> and two cutters could have been used on some sessions? I'm reading that
> semi-new book on Abbey Road
> and, back in that era, they were supposedly experimenting and raising
> the bar on fidelity all the
> time. It's only logical that "shootoffs" between cutters, mics and/or
> mic placements would take
> place at recording sessions.
> Why would Hardwick even sit on an ARSC panel if he was so opposed to the
> ideas that were clearly
> very popular with ARSC members?
> I'm still mystified why this seemed to be such a hot potato with EMI???
> -- Tom Fine
> ----- Original Message ----- 
> From: "Michael Biel" <[log in to unmask]>
> To: <[log in to unmask]>
> Sent: Wednesday, September 03, 2014 4:00 PM
> Subject: Re: [ARSCLIST] Accidental stereo (again)
>> Not only was I the one who shot the videotape, I am also the one who
>> asked the question. I think it was something that had become personal
>> with him. He knew he had gone out on a limb publicly -- my camcorder
>> couldn't have been more obvious since I was front-row center -- and I
>> don't think I was the first to have asked him about it. Just look at
>> how Gerald Plano squirms as Hardwick pontificates. The classical
>> examples I cited were from Bill Moran, and there was no greater expert
>> in this field than Bill -- unless you also considered his partner, Ted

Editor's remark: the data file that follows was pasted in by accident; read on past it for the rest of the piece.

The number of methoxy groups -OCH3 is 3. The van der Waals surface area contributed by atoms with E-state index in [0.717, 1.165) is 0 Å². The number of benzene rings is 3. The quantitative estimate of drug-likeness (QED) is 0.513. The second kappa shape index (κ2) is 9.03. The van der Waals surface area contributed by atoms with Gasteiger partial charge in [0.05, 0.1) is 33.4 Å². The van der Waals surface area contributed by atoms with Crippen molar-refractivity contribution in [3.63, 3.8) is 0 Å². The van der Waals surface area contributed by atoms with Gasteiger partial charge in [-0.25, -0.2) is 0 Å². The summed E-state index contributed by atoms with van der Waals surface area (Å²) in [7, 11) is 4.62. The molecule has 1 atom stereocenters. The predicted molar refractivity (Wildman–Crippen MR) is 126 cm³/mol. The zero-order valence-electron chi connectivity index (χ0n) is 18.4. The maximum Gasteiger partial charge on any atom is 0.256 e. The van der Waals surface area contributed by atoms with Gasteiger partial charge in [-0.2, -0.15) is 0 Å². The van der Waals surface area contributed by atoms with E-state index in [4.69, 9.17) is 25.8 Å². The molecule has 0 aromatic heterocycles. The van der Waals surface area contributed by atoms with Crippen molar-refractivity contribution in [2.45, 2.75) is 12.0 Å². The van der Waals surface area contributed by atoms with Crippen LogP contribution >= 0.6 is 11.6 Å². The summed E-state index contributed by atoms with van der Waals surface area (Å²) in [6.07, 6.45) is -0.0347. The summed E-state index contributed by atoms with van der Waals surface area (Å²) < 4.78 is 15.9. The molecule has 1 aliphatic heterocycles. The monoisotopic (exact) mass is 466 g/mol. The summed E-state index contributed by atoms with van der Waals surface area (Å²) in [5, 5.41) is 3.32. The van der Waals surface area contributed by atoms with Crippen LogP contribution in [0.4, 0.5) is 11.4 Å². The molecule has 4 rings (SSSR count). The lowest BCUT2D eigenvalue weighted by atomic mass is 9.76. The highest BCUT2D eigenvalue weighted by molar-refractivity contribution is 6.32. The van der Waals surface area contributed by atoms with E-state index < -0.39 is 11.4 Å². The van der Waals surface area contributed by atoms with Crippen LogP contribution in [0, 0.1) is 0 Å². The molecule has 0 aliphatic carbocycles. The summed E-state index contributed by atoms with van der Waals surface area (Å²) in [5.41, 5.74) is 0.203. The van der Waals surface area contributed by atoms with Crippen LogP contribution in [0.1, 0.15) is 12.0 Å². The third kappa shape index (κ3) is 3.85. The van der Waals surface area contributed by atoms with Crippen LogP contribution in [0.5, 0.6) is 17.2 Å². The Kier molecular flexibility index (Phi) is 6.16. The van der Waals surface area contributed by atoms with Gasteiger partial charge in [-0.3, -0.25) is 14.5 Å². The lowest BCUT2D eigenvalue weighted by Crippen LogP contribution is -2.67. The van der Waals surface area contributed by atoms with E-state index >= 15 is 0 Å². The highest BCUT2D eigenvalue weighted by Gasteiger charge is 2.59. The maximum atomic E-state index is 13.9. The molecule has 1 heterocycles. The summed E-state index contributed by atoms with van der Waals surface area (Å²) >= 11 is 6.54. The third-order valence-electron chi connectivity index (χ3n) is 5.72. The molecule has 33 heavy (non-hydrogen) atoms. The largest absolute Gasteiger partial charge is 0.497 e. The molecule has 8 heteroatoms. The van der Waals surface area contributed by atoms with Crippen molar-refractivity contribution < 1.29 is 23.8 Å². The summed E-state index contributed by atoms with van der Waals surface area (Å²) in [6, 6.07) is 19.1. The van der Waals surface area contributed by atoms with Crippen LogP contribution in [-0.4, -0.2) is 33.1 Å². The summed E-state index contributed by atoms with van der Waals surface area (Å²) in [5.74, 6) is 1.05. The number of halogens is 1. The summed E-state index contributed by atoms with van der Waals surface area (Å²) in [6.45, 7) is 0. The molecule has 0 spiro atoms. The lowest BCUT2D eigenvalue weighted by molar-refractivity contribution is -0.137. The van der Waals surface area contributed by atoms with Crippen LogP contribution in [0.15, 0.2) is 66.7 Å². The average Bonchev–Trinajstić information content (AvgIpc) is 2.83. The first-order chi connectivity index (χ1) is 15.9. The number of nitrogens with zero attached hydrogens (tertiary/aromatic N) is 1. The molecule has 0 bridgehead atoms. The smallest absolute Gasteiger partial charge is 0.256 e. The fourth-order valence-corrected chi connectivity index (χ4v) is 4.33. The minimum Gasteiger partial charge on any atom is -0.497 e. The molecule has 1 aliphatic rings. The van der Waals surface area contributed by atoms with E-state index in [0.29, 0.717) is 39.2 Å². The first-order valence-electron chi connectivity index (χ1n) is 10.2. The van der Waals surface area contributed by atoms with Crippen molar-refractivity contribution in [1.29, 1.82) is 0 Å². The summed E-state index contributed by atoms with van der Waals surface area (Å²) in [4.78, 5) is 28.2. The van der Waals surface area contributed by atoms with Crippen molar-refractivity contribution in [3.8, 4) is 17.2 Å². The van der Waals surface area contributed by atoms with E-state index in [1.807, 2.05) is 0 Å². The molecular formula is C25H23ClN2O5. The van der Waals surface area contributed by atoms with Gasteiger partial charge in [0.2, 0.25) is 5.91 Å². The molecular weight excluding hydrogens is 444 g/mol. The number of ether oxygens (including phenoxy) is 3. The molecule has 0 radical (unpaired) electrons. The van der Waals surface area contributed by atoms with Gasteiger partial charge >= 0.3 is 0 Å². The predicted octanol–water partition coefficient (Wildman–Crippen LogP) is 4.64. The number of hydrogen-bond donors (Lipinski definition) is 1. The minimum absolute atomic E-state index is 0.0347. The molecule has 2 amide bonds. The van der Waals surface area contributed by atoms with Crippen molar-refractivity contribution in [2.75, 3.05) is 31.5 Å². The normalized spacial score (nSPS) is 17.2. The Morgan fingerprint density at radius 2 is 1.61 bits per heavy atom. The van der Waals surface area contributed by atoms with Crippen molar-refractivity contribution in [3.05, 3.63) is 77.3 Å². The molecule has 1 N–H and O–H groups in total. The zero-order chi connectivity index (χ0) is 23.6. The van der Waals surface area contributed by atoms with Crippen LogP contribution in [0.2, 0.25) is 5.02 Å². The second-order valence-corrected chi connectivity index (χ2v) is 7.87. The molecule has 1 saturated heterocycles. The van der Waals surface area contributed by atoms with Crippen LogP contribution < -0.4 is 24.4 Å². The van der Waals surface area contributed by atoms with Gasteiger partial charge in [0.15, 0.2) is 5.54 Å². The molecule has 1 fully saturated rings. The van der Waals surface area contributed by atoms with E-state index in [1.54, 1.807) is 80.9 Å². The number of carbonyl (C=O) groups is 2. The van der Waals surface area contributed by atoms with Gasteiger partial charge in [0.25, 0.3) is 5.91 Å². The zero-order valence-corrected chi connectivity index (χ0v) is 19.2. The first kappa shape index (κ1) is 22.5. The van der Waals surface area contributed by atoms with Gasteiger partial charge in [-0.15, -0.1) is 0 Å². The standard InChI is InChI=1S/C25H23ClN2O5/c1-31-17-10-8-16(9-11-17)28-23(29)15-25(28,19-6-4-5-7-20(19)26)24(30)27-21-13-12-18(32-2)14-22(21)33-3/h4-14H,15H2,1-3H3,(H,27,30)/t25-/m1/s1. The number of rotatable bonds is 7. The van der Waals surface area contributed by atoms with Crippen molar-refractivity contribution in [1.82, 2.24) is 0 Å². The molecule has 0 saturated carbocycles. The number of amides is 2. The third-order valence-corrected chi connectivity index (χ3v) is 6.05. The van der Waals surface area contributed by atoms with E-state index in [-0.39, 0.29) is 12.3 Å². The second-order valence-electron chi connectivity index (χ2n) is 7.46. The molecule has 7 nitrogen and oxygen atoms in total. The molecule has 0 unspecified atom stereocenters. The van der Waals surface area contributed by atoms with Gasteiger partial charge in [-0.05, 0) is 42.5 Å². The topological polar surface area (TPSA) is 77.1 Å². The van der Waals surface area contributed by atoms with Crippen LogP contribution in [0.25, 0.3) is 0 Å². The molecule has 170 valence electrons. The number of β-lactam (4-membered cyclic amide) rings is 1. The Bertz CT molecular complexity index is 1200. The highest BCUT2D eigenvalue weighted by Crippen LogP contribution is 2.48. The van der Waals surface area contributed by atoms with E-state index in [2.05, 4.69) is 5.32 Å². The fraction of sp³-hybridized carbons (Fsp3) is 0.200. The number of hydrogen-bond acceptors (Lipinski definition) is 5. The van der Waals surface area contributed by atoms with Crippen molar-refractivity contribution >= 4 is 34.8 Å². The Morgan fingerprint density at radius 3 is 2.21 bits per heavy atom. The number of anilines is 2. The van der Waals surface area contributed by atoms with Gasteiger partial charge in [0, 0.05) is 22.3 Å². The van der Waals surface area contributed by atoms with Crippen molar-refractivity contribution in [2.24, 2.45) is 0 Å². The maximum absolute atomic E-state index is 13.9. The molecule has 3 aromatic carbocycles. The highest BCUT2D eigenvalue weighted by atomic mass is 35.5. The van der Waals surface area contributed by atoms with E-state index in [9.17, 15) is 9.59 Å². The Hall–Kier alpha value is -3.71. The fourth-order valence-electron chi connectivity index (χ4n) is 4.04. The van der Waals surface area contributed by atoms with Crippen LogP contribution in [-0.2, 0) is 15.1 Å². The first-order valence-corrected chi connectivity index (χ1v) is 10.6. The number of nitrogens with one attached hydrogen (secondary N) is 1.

>> Fagen. Both Brad and Bill were crazy Californians! I suppose Keith just
>> had a hard wick.
>> Mike Biel [log in to unmask]
>> -------- Original Message --------
>> Subject: Re: [ARSCLIST] Accidental stereo (again)
>> From: Tom Fine <[log in to unmask]>
>> Date: Wed, September 03, 2014 11:42 am
>> To: [log in to unmask]
>> Hi Mark:
>> Do you have any insights as to why Hardwick was so hard-set against the
>> accidental stereo material
>> being released? I'm curious as to his motivation. Why was taking such a
>> stance against reality and
>> at least some market demand a good move for EMI? Why did EMI back his
>> stance?
>> -- Tom Fine
>> ----- Original Message ----- 
>> From: "Mark Obert-Thorn" <[log in to unmask]>
>> To: <[log in to unmask]>
>> Sent: Wednesday, September 03, 2014 11:20 AM
>> Subject: Re: [ARSCLIST] Accidental stereo (again)
>>> On Wed, 3 Sep 2014 10:12:07 -0400, Tom Fine <[log in to unmask]>
>>> wrote:
>>>>The old EMI guy who took such a vehement stance at the ARSC Conference has
>>> been proven wrong. I
>>>>think he just had wrong information from stodgy, hidebound EMI executives
>>> (of which he was perhaps
>>>>one), or he was outright lying. I'm not sure what his motivation would be.
>>> Why would EMI care so
>>>>much about the entire topic to outright lie? Why would it
>>> be "controversial" in the first place?
>>>>That's why I think it's more a case of old, hidebound executives being
>>> defensive and relying on
>>>>sloppy or incomplete record-keeping.
>>> It's interesting to note that when EMI was preparing their "Elgar Edition"
>>> CD series in 1992/3, someone there (probably Andrew Walter) put together an
>>> accidental stereo version of Elgar conducting the Prelude to "The Kingdom",
>>> which was recorded at the same session as the "Cockaigne" Overture, whose
>>> final side had already been circulated as accidental stereo. EMI initially
>>> announced that this was going to be released; but after objections raised
>>> by Keith Hardwick (the "old EMI guy" on the YouTube video), they withdrew
>>> the idea. So, it's not a case of EMI not being open to the concept of
>>> accidental stereo at all.
>>> Mark Obert-Thorn